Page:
Nick Foulkes on how the wheels came off his posh-car fetish and why his dream ride is now a Moke
MAYBE IT IS to do with getting older but, mirabile dictu, my compulsion to drive an expensive car appears to have been lifted off me. It is an affliction that seems to have evaporated without my noticing, and I really don’t know how it happened.
Even before I held a driving licence I owned a mildly preposterous car: a 1968 Mercedes 280SE, a stately barge of a vehicle that was eloquently expressive of the engineering might of West Germany at the height of its Wirtschaftswunder years. It was a fabulous car with a black Bakelite steering wheel that seemed to have been yanked off a cruise ship, stacked headlamps and an Olympic-sized sunroof; it was the kind of thing you might imagine driving to the coronation of Emperor Bokassa I of Central Africa in 1977.
Later I went to test-drive the then new convertible Rolls-Royce in Palm Springs. It was a Damascene moment. Much like Mr Toad, who, pushed off the road in his brightly painted gypsy caravan by an early motorist, emerges from the wreckage of his Romany dream in thrall to the vision of speed that was the horseless carriage, I left the celebrated desert resort with a burning desire to get behind the wheel of my own Crewe-built behemoth.
In the end I found myself buying a barely used late model Bentley Turbo R. It was a wonderful vehicle, black with parchment leather seats; when I activated the remote locking system at night the whole thing lit up with a warm glow resembling nothing so much as Chatsworth or Castle Howard at Christmas.
I grew to love that car, or I am sure I would have grown to love it had I not, after ten days of proud ownership, ploughed into the side of a coach. The Turbo R has a lofty disdain for the rain: its windscreen wipers are as big and useful as a pair of cocktail sticks and if there is a touch of moisture on the road it handles rather less well than a grand piano on ice. Clearly when they designed this car, Bentley’s market research had revealed that owners of Bentleys know better than to take their Turbo Rs out in the wet.
Alas, I must have skipped that page in the driver’s manual, and so I found myself performing graceful, almost balletic 360° twirls as I bounced alongside a coach on the way into Heathrow Airport one rainy afternoon in 2001.
Undaunted, I clambered from the twisted, gently steaming remains of the car as the just-mangled metal settled into its newly acquired form and dialled Jack Barclay to ask if they could find me another one. They did, and it was a beauty: triple black. I even bought a fitted black shearling rug for the boot. The thing about a Bentley Turbo R is that it gets through brakes rather rapidly — however, the concomitant effect of being light on the foot is that while you may save on brakes, you will hit things: walls, taxis and on one occasion a deer in the park belonging to a friend at whose stately home I was staying.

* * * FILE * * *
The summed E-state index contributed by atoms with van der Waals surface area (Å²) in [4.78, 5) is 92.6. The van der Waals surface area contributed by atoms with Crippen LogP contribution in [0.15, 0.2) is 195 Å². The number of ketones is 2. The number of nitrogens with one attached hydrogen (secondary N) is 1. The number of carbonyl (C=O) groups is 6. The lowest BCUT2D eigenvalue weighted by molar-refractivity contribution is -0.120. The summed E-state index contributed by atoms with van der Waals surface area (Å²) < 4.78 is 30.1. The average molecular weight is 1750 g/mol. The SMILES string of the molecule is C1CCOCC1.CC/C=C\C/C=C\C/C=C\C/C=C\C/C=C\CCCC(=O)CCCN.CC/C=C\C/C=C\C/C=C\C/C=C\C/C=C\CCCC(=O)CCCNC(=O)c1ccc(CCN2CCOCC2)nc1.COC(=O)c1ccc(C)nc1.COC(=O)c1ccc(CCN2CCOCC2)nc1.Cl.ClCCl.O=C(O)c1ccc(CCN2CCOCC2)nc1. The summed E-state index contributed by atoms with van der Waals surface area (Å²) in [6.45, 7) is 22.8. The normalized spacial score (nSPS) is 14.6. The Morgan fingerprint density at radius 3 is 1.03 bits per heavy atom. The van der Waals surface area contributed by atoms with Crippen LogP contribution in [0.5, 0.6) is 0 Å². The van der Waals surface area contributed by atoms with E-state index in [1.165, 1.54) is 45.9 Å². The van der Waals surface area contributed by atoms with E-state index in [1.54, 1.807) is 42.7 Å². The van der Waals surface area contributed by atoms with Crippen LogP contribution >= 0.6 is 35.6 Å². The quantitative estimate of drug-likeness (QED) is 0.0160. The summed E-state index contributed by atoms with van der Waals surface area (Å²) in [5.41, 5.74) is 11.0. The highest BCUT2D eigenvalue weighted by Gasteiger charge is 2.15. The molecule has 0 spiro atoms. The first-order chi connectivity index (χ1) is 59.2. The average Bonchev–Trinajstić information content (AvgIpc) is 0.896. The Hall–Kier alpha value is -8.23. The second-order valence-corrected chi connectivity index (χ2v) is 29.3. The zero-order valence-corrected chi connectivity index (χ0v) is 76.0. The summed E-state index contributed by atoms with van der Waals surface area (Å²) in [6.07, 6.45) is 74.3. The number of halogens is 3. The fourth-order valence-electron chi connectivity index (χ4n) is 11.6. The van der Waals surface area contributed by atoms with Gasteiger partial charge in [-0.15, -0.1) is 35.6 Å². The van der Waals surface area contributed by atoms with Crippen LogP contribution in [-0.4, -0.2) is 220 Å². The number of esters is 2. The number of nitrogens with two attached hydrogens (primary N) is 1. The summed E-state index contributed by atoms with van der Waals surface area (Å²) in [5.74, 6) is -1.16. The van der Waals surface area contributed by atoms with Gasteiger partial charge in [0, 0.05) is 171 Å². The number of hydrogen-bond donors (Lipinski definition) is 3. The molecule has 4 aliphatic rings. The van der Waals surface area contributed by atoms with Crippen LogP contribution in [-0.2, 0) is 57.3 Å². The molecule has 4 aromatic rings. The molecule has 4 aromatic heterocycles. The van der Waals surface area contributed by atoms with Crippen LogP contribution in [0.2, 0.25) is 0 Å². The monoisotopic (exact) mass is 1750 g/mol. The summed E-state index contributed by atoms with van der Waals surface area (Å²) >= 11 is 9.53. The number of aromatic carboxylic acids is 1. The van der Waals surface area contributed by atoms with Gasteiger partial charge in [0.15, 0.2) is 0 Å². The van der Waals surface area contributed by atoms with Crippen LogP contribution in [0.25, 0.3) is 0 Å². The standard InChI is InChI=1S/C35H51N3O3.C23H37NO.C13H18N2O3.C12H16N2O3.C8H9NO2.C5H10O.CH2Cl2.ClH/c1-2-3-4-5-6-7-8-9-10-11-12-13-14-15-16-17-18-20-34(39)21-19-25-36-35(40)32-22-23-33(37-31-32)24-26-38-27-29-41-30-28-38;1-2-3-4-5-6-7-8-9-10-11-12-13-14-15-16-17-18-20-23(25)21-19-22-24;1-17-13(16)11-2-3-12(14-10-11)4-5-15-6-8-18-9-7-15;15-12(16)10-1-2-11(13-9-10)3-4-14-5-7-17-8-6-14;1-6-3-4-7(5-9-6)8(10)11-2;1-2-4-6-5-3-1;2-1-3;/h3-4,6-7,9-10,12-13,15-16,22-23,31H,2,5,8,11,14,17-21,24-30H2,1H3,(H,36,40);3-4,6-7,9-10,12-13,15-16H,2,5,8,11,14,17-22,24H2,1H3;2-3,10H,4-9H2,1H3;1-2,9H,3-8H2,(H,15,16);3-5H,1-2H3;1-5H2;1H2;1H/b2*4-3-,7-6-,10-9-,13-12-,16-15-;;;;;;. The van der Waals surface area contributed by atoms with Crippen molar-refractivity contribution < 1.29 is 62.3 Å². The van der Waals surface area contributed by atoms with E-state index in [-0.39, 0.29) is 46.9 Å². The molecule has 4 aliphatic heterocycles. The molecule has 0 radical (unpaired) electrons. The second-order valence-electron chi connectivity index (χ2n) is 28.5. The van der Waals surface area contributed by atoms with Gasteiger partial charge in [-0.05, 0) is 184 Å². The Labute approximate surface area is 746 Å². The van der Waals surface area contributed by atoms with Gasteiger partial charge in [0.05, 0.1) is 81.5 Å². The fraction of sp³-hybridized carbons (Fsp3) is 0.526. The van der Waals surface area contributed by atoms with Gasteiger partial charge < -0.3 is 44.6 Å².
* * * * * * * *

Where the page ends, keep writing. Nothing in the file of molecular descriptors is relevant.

Eventually I had to call it a day. I always like to be ahead of the trend and I got my own credit crunch in a little before 2005; for a while I had a couple of long-term loans from the nice people at Jaguar and continued to run the family Grand Cherokee. We still have the Cherokee, but those loan Jaguars have been replaced by a Pashley bicycle, which has the same sort of commanding driving position that I enjoyed in the Bentley, albeit without the prairie-like bonnet and the rug-lined boot. Moreover, I have started to take a real pride in the Cherokee.
As anyone who visits London during the ‘Season’ knows, the streets are clogged with the latest Rolls-Royces and Lamborghinis and appallingly pimped luxury cars of all hues. Amid such an automotive cacophony, the antique Cherokee is a unique voice, with its temperamental locking system, its peripatetic seat adjustment mechanism, and its chic, craquelured wing mirrors that demonstrate a commendable independence of action.
I don’t think one really ever gets a Bentley out of one’s system. All it takes is a test drive of the new Continental GT, such as the one I took in Oman last year and I can relapse into a fortnight of car envy — until the costs of insuring, fuelling and then crashing this sort of car scare me back on to the Brooks saddle of the Pashley.
These days my sights are set a little lower. When the sun makes its brief appearances, I find myself quite fancying the idea of a Mini Moke, the utility vehicle that likes to think it is a golf cart. They were all the rage in the 1960s and are quite sought after now; so much, in fact, that a really ‘sorted’ (as I believe they say at my local branch of Arthur Daley) Moke can cost as much as a high-mileage early-model Bentley Turbo…
Illustration by Sonia Hensler